Robin Quinn is an author and radio producer based in South-East England. His new book, The Man Who Broke the Bank at Monte Carlo explores the life of Charles Deville Wells, fraudster and gambler, and spans the second half of the nineteenth century and the early twentieth century. Published 2016 by The History Press Ltd.
THE MAN WHO BROKE THE BANK AT MONTE CARLO
The incredible true story of Charles Deville Wells, gambler and fraudster extraordinaire.
Charles Wells has two loves in his life: a beautiful, headstrong, French mistress, Jeannette, and his sumptuous yacht, the Palais Royal. At the risk of losing them both, Wells stakes everything he owns at the roulette tables in Monte Carlo’s world-famous Casino – and in the space of a few days he breaks the bank, not once but ten times, winning the equivalent of millions in today’s money.
Is he phenomenally lucky? Has he really invented an “infallible” gambling system, as he claims? Or is he just an exceptionally clever fraudster?
Based on painstaking research on both sides of the Channel and beyond, this biography reveals the incredible true story of the man who broke the bank at Monte Carlo – an individual who went on to become Europe’s most wanted criminal, hunted by British and French police, and known in the press as “Monte Carlo Wells – the man with 36 aliases”.
HITLER'S LAST ARMY
After the Second World War 400,000 German servicemen were imprisoned on British soil – some remaining until 1948. These defeated men in their tattered uniforms were, in every sense, Hitler's Last Army.
Reviews of Hitler's Last Army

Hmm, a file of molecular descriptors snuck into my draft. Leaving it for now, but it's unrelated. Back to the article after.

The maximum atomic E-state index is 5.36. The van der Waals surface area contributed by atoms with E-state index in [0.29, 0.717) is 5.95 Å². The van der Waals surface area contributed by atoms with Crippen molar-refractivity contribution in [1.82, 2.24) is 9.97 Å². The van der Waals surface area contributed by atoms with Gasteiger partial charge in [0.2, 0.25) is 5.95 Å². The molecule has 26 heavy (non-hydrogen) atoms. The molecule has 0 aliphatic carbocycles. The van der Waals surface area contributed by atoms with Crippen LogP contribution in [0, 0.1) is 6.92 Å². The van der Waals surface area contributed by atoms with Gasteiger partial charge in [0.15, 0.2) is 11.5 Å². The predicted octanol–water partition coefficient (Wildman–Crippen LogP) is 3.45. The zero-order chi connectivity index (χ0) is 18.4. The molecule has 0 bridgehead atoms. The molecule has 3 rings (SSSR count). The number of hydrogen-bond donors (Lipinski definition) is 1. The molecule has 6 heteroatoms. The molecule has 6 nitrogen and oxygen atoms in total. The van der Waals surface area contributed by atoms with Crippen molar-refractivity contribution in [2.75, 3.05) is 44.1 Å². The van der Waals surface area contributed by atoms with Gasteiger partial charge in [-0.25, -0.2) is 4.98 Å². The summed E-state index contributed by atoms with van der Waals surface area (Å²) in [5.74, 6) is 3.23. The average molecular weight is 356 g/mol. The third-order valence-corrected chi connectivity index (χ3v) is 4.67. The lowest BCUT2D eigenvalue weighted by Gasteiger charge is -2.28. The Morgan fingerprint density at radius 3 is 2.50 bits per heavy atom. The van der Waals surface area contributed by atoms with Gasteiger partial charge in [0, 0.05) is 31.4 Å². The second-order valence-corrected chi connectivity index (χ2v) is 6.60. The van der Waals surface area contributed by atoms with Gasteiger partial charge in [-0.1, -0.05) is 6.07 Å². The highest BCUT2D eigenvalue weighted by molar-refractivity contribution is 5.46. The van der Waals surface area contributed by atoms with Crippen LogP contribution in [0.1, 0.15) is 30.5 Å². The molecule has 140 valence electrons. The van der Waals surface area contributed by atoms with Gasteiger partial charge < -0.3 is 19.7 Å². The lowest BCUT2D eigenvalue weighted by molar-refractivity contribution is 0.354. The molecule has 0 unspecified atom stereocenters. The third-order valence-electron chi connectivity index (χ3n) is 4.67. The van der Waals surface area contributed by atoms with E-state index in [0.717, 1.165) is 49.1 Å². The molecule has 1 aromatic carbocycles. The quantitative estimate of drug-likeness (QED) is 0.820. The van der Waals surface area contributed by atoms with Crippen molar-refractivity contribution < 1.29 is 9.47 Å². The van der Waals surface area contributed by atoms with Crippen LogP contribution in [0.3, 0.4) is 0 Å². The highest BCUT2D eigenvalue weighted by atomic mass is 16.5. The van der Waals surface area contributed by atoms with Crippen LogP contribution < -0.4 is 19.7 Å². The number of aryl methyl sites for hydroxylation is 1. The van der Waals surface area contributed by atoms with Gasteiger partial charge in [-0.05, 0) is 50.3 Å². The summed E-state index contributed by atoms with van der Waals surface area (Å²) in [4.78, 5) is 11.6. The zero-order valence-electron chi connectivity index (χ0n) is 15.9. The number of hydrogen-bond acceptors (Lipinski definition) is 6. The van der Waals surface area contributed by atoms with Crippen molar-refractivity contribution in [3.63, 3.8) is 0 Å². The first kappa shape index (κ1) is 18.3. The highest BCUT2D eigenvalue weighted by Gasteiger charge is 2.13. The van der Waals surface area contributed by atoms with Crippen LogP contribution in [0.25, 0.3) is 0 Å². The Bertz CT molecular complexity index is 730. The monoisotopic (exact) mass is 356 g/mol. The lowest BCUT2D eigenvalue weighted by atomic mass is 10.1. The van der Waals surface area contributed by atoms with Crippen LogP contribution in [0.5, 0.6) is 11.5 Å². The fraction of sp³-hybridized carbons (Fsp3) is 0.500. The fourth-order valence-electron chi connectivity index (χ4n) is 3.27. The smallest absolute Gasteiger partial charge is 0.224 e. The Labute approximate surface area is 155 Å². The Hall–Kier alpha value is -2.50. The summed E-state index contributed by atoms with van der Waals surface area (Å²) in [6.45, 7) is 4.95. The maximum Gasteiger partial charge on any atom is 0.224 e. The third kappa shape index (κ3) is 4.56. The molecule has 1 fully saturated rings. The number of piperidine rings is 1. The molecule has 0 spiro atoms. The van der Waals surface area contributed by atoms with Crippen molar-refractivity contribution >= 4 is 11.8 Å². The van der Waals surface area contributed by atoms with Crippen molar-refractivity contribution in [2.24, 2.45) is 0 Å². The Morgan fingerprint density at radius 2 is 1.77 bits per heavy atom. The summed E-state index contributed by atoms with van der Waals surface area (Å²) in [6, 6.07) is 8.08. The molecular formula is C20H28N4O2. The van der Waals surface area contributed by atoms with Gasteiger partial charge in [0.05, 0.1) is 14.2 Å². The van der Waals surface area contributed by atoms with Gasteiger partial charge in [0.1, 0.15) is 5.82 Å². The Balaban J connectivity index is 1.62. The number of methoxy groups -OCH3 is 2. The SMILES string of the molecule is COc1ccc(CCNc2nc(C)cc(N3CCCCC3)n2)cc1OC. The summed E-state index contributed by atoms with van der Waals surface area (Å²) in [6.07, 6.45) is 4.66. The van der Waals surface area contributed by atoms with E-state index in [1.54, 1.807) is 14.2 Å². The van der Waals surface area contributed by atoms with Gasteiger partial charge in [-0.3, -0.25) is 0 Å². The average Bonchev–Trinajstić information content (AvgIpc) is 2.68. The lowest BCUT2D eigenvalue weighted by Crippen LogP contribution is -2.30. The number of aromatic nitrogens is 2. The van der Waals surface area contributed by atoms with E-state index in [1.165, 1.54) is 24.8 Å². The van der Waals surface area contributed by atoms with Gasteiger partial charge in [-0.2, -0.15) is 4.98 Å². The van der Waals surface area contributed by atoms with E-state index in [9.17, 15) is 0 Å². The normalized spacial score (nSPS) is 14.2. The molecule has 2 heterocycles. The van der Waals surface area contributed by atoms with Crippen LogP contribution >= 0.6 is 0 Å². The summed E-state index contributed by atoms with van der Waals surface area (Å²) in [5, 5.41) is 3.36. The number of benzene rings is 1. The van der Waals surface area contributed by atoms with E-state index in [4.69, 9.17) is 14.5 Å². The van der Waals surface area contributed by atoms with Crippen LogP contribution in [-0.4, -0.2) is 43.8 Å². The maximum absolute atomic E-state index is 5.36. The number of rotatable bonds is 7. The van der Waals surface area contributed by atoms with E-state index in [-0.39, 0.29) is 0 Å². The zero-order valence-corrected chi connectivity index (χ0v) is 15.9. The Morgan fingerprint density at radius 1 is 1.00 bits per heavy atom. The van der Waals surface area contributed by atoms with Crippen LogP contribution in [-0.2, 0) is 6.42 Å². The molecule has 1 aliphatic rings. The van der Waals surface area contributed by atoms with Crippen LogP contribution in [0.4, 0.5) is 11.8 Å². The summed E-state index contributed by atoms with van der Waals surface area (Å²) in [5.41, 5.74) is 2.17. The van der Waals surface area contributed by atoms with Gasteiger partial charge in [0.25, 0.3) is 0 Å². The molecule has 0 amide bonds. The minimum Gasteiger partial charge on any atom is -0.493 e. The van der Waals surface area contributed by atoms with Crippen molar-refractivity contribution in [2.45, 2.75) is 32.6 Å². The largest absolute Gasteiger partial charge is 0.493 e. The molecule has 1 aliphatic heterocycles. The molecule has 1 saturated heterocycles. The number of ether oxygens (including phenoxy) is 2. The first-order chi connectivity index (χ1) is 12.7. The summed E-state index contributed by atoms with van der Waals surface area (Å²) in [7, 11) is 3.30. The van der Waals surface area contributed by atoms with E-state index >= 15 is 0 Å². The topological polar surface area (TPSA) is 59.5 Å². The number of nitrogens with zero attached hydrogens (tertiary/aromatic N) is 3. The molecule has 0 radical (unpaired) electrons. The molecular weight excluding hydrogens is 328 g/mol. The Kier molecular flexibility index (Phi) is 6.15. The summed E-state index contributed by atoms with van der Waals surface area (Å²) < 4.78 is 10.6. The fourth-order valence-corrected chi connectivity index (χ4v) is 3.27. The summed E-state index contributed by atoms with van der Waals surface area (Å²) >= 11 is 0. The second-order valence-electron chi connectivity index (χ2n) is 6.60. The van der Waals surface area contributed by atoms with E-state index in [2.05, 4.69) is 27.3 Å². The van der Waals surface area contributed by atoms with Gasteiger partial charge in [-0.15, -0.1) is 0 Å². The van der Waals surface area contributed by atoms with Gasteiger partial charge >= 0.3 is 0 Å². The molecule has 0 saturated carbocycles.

“Probably the best book on the subject in the last 20 years”
“I recommend this book as a must to read.”
[★★★★★ Amazon review by “a German ex-POW”]
“Well written, interesting, informative, and heart-warming in equal measure … I would recommend this even to those not especially interested in WW2, as a fascinating slice of Anglo-German social history of 70 years ago. Buy it."
[★★★★★ Amazon review by J.B.]
Blog: All Posts
- Sue Dougan : Radio Cambridgeshire January 28, 2015
Yesterday I joined Sue Dougan on BBC Radio Cambridgeshire at mid-day.
We talked in particular about how the German POWs were gradually accepted by most members of the British public. I’ve always felt that this says a great deal for the Germans themselves: they are generally remembered as reliable workers who were respectful towards British civilians. After five years of war, the Brits – understandably – had a bad opinion of Germany, and the prisoners had to make positive efforts to overturn that opinion.
The British, too, showed remarkable generosity and forgiveness. One former POW told me how he was invited into an Englishman’s house not long after the war had ended, and was warmly received. And the first thought to enter the prisoner’s mind was, “Why did we fight?”
- Amazon Review January 20, 2015
Delighted to see that a reader has given Hitler’s Last Army a five-star rating on Amazon, together with a nice review!
- Zero hour! January 5, 2015